Hard vs Soft Plastics

Philadelphia has a single stream recycling system, meaning you can put all of your recyclables together in one bin — cans, glass, mixed paper, cardboard and most plastic containers — no need to sort or separate them. It will be collected the same day as trash day.

Hard plastics, such as bottles, milk and juice jugs, jars, soup cartons, boxed wine cartons, detergent and shampoo bottles, pump and spray bottles can all be recycled, as long as lids and containers are completely emptied and thoroughly rinsed. 

Soft plastic cannot be recycled. This includes disposable plates, cups, and takeout containers, bubble wrap, plastic packing peanuts, foam rubber and Styrofoam.  Ditto for plastic syringes. These materials have little or no value as raw materials, damage recycling equipment, and can even injure workers so you’ll need to dispose of them in your regular trash bin.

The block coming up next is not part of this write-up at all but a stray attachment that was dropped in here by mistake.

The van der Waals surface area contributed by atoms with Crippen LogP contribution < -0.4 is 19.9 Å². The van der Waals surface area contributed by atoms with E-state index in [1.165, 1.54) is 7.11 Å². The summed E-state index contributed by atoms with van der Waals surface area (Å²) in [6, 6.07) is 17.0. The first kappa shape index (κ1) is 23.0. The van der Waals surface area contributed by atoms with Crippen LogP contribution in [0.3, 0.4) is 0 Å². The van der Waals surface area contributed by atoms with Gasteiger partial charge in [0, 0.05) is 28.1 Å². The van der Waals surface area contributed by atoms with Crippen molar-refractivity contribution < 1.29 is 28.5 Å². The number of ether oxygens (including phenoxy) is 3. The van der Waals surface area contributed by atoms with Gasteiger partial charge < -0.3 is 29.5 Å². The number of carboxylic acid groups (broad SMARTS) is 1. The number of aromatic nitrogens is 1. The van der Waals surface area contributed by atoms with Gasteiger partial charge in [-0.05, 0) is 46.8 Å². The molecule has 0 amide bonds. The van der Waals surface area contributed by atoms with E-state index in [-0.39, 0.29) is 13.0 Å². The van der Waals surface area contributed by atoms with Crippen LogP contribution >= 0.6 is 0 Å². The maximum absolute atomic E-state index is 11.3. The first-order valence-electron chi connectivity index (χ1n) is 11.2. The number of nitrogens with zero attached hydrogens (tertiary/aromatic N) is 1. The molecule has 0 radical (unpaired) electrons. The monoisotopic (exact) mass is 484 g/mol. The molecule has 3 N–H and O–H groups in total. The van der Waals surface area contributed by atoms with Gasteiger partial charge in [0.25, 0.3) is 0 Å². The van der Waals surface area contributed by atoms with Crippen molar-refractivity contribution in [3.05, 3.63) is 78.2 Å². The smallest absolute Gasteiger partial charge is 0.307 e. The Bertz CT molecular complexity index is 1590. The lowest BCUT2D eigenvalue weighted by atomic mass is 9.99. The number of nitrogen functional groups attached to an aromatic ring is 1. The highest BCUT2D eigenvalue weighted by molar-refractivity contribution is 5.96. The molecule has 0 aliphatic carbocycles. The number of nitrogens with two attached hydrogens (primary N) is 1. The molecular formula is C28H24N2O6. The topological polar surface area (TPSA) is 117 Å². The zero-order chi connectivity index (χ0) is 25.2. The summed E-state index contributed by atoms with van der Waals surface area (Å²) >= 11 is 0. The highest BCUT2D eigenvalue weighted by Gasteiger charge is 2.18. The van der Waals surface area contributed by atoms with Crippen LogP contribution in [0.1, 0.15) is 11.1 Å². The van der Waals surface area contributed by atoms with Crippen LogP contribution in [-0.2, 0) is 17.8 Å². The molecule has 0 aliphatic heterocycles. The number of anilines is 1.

The Numbers

When you look at labels for plastics, you’ll often see a number in the middle of a recycling symbol. These numbers are called resin identification codes. They’re an industry standard used to communicate the type of plastic that item is made from.

Typically, 1 (Polyethylene terephthalate), 2 (high-density polyethylene – HDPE) and 5 (polypropylene) are all recyclable through the city’s recycling system.

Plastic Bags

The city’s recycling program does not accept plastic bags. If you have them, safely recycle plastic bags by returning them to drop off locations at specially-marked recycling bins located at the front of supermarkets. Even better, just say “No” to plastic bags and bring your own reusable tote bag when you shop. 

Starting on July 1, 2021 the city of Philadelphia will begin implementing their much awaited ordinance on single-use plastic bags. While it won’t fully go into effect immediately (the website says prohibition will begin on October 1, 2021) the city is making steps towards a more sustainable future. They plan to fully enforce the ban on plastic bags by April 1, 2022. 

Rabbit Recycling

In 2018, brothers Brian and Matt Siegfried launched Rabbit Recycling in the Spring Garden neighborhood. They saw an opportunity to improve on municipal recycling. Their motto is “Empowering people to be better stewards of the earth.”

Image: Rabbit Recycling